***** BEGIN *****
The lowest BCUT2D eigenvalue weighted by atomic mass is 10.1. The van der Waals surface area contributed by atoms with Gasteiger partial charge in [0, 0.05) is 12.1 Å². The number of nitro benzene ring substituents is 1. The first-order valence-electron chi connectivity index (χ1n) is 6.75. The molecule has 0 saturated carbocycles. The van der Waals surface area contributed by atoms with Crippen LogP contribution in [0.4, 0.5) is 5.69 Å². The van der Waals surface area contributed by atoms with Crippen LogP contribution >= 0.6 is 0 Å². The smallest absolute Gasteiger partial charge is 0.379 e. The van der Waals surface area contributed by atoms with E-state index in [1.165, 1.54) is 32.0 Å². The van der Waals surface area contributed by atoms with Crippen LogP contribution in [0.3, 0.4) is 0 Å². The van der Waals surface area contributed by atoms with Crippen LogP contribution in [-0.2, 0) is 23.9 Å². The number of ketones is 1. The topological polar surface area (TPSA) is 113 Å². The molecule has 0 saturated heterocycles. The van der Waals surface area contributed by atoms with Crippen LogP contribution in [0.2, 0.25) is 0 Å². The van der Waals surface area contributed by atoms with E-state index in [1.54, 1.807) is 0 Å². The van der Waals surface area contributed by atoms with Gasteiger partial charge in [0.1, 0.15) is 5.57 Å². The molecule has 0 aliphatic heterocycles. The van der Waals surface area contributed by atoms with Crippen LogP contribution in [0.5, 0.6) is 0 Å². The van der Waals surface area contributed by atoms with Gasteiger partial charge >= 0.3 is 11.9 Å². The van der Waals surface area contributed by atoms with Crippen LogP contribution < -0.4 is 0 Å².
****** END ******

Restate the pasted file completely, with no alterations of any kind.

The lowest BCUT2D eigenvalue weighted by atomic mass is 10.1. The van der Waals surface area contributed by atoms with Gasteiger partial charge in [0, 0.05) is 12.1 Å². The number of nitro benzene ring substituents is 1. The first-order valence-electron chi connectivity index (χ1n) is 6.75. The molecule has 0 saturated carbocycles. The van der Waals surface area contributed by atoms with Crippen LogP contribution in [0.4, 0.5) is 5.69 Å². The van der Waals surface area contributed by atoms with Crippen LogP contribution >= 0.6 is 0 Å². The smallest absolute Gasteiger partial charge is 0.379 e. The van der Waals surface area contributed by atoms with E-state index in [1.165, 1.54) is 32.0 Å². The van der Waals surface area contributed by atoms with Crippen LogP contribution in [0.3, 0.4) is 0 Å². The van der Waals surface area contributed by atoms with Crippen LogP contribution in [-0.2, 0) is 23.9 Å². The number of ketones is 1. The topological polar surface area (TPSA) is 113 Å². The molecule has 0 saturated heterocycles. The van der Waals surface area contributed by atoms with Crippen LogP contribution in [0.2, 0.25) is 0 Å². The van der Waals surface area contributed by atoms with E-state index in [1.54, 1.807) is 0 Å². The van der Waals surface area contributed by atoms with Gasteiger partial charge in [0.1, 0.15) is 5.57 Å². The molecule has 0 aliphatic heterocycles. The van der Waals surface area contributed by atoms with Crippen LogP contribution in [0.5, 0.6) is 0 Å². The van der Waals surface area contributed by atoms with Gasteiger partial charge >= 0.3 is 11.9 Å². The van der Waals surface area contributed by atoms with Crippen LogP contribution < -0.4 is 0 Å².